Morphine-induced signaling via opioid receptors (ORs) in dorsal root ganglia (DRG) neurons, the spinal cord, and various brain regions has been shown to modulate gene activity. Hitherto, little attention has been paid to extracellular signal-regulated kinases-1/2 (ERK-1/2)-mediated activation of the serum response factor (SRF) and ternary complex factors (TCFs) such as the E twenty six-like transcription factor-1 (ELK-1) in this context. Using TCF/SRF-dependent reporter gene constructs, a specific ERK-1/2 inhibitor and a dominant-negative ELK-1 mutant, we show herein that morphine activates ELK-1 via ERK-1/2 in DRG-derived F11 cells endogenously expressing μ and δ ORs. Previous studies with glioma cell lines such as NG108-15 cells attributed morphine-induced gene expression to the activation of the cAMP-responsive element binding protein (CREB). Thus, we also analyzed morphine-dependent activation of CREB in F11 and NG108-15 cells. In contrast to the CREB stimulation found in NG108-15 cells, we observed an inhibitory effect of morphine in F11 cells, indicating cell type-specific regulation of CREB by morphine. To obtain data about putative target genes of morphine-induced ELK-1/SRF activation, we analyzed mRNA levels of 15 ELK-1/SRF-dependent genes in cultured rat DRG neurons and F11 cells. We identified the early growth response protein-4 (EGR-4) as the strongest up-regulated gene in both cell types and observed ELK-1 activity-dependent activation of an EGR-4-driven reporter in F11 cells. Overall, we reveal an important role of ELK-1 for morphine-dependent gene induction in DRG-derived cells and propose that ELK-1 and EGR-4 contribute to the effects of morphine on neuronal plasticity.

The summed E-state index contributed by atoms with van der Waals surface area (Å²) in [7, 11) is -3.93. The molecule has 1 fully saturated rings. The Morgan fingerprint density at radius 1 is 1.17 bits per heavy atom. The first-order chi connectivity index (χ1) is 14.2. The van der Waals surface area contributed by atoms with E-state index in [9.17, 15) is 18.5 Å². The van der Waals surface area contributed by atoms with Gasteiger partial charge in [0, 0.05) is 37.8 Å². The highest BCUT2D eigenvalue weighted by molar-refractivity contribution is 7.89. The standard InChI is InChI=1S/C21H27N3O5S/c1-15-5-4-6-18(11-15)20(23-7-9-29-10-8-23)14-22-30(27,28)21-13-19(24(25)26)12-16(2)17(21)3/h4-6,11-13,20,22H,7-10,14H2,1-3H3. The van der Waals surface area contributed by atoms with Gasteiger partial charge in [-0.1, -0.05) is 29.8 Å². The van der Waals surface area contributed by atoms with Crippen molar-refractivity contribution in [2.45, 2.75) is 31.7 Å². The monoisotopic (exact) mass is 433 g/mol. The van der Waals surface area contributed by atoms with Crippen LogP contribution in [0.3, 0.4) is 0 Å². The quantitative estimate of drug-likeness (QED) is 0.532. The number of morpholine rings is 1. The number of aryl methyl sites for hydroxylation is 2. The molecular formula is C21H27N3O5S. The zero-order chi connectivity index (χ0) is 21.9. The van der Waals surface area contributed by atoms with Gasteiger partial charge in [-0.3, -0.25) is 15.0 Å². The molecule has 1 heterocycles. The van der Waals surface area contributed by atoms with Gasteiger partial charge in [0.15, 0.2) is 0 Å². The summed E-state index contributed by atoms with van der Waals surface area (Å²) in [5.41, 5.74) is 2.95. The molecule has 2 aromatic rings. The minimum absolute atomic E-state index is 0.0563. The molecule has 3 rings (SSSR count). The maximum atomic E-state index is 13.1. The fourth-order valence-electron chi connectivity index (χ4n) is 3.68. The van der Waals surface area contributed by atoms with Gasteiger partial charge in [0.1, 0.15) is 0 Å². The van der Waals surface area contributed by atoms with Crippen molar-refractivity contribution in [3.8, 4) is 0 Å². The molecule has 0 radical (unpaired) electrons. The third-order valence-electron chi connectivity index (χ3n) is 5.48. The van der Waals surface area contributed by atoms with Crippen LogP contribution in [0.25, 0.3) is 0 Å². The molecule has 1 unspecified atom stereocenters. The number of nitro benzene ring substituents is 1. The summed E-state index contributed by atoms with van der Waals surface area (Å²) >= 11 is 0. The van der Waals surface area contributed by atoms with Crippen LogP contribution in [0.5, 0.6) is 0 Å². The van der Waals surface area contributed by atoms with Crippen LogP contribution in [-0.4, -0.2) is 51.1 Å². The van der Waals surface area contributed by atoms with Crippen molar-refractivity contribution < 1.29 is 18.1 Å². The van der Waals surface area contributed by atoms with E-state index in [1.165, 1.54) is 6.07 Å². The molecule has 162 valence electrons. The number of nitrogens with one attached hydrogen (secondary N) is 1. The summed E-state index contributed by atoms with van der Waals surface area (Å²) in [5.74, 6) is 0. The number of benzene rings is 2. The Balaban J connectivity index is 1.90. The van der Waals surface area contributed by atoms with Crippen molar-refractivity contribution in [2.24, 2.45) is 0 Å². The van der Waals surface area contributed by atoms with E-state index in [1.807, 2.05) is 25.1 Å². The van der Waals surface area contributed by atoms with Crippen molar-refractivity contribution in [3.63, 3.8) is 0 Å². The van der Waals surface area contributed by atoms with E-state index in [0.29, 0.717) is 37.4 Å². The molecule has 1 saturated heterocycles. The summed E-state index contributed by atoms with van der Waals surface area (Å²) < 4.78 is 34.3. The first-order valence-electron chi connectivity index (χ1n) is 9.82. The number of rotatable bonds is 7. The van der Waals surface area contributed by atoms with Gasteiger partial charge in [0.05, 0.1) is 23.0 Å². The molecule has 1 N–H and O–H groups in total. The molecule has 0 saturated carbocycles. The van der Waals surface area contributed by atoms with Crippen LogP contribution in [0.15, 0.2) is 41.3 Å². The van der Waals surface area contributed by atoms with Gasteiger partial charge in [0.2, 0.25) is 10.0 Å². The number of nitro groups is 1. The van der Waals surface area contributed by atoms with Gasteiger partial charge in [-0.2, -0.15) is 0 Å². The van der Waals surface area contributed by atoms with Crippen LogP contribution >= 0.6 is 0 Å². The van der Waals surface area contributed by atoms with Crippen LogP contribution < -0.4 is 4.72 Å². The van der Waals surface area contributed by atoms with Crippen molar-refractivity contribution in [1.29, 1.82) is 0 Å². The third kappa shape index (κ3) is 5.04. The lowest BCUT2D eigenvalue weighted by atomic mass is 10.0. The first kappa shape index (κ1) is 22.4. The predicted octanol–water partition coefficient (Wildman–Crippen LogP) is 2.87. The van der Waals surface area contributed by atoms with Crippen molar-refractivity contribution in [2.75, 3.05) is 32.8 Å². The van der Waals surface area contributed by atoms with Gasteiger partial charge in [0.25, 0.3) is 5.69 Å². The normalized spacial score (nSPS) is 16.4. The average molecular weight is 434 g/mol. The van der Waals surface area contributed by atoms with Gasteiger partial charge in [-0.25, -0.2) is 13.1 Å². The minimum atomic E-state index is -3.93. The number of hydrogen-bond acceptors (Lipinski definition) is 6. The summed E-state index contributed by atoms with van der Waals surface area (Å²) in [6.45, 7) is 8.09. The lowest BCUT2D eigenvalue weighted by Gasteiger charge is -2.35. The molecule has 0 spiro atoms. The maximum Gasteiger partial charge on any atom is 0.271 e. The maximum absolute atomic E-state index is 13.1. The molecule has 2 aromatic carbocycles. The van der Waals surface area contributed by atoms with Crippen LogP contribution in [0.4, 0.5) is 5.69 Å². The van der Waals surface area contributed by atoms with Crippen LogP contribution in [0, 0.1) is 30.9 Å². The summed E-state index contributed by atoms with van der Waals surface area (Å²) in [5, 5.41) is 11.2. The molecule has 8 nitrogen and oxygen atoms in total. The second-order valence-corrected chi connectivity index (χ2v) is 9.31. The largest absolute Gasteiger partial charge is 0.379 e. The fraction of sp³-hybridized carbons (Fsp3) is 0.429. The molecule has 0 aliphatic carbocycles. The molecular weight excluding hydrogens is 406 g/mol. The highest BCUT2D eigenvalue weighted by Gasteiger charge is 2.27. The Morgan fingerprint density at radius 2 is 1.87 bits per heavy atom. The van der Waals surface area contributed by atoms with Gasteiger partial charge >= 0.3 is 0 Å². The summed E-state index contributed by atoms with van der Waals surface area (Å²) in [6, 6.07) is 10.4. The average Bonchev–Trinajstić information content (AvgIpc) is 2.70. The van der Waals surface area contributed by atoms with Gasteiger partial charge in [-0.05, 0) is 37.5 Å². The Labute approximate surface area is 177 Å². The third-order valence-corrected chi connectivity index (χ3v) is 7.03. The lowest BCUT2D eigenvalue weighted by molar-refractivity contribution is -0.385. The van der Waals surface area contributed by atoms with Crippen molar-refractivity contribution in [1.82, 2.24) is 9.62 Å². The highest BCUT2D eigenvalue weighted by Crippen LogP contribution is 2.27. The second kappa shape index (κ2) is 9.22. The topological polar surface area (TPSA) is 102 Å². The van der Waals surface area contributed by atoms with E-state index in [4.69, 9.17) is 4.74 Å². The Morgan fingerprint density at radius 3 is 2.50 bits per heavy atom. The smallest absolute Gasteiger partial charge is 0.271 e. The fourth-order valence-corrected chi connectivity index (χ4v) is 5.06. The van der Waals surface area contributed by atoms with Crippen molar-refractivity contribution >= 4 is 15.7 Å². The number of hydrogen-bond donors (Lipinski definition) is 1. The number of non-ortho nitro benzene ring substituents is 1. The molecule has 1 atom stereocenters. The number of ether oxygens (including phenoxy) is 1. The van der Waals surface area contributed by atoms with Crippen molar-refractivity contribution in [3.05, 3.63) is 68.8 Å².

Opioid receptors (ORs) belong to the superfamily of G protein-coupled receptors (GPCRs) and mediate their biological effects via the activation of pertussis toxin (PTX)-sensitive Gi/o proteins (Parolaro et al., 1990). Application of the μ OR (MOP)-selective agonist morphine significantly reduces nociception but also alters gene activity, leading to dependence and tolerance (Li and Clark, 1999; Ammon-Treiber and Höllt, 2005). Spinal cord or brain neurons have been intensively analyzed in this regard (Taylor and Fleming, 2001), but despite the important role of primary sensory or dorsal root ganglia (DRG) neurons in the analgesic actions of morphine, the effects of morphine on gene expression in these neurons are less understood.